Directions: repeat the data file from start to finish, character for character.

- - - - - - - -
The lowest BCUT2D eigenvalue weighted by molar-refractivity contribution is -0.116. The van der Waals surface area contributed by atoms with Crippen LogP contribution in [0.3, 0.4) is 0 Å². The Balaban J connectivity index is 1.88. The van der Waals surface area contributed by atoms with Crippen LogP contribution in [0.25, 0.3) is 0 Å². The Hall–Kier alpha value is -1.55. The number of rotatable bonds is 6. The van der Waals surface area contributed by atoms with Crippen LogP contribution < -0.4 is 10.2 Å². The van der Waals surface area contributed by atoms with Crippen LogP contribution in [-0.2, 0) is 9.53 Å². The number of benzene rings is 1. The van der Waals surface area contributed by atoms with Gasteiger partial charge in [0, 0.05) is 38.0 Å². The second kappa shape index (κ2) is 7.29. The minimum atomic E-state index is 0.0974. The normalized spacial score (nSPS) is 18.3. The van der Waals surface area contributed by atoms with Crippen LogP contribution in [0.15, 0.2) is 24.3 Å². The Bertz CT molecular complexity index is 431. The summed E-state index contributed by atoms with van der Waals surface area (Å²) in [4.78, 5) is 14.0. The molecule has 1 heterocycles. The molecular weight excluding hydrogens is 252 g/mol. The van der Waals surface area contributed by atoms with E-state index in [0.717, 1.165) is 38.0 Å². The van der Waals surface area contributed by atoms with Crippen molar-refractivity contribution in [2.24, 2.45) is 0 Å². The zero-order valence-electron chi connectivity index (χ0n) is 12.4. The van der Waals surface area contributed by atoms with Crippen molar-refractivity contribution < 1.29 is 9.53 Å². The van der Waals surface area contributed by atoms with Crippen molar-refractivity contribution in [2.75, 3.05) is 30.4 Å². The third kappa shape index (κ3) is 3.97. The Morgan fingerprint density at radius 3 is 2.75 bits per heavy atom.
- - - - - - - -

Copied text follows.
The lowest BCUT2D eigenvalue weighted by molar-refractivity contribution is -0.116. The van der Waals surface area contributed by atoms with Crippen LogP contribution in [0.3, 0.4) is 0 Å². The Balaban J connectivity index is 1.88. The van der Waals surface area contributed by atoms with Crippen LogP contribution in [0.25, 0.3) is 0 Å². The Hall–Kier alpha value is -1.55. The number of rotatable bonds is 6. The van der Waals surface area contributed by atoms with Crippen LogP contribution < -0.4 is 10.2 Å². The van der Waals surface area contributed by atoms with Crippen LogP contribution in [-0.2, 0) is 9.53 Å². The number of benzene rings is 1. The van der Waals surface area contributed by atoms with Gasteiger partial charge in [0, 0.05) is 38.0 Å². The second kappa shape index (κ2) is 7.29. The minimum atomic E-state index is 0.0974. The normalized spacial score (nSPS) is 18.3. The van der Waals surface area contributed by atoms with Crippen LogP contribution in [0.15, 0.2) is 24.3 Å². The Bertz CT molecular complexity index is 431. The summed E-state index contributed by atoms with van der Waals surface area (Å²) in [4.78, 5) is 14.0. The molecule has 1 heterocycles. The molecular weight excluding hydrogens is 252 g/mol. The van der Waals surface area contributed by atoms with E-state index in [0.717, 1.165) is 38.0 Å². The van der Waals surface area contributed by atoms with Crippen molar-refractivity contribution in [2.24, 2.45) is 0 Å². The zero-order valence-electron chi connectivity index (χ0n) is 12.4. The van der Waals surface area contributed by atoms with Crippen molar-refractivity contribution < 1.29 is 9.53 Å². The van der Waals surface area contributed by atoms with Crippen molar-refractivity contribution in [2.75, 3.05) is 30.4 Å². The third kappa shape index (κ3) is 3.97. The Morgan fingerprint density at radius 3 is 2.75 bits per heavy atom.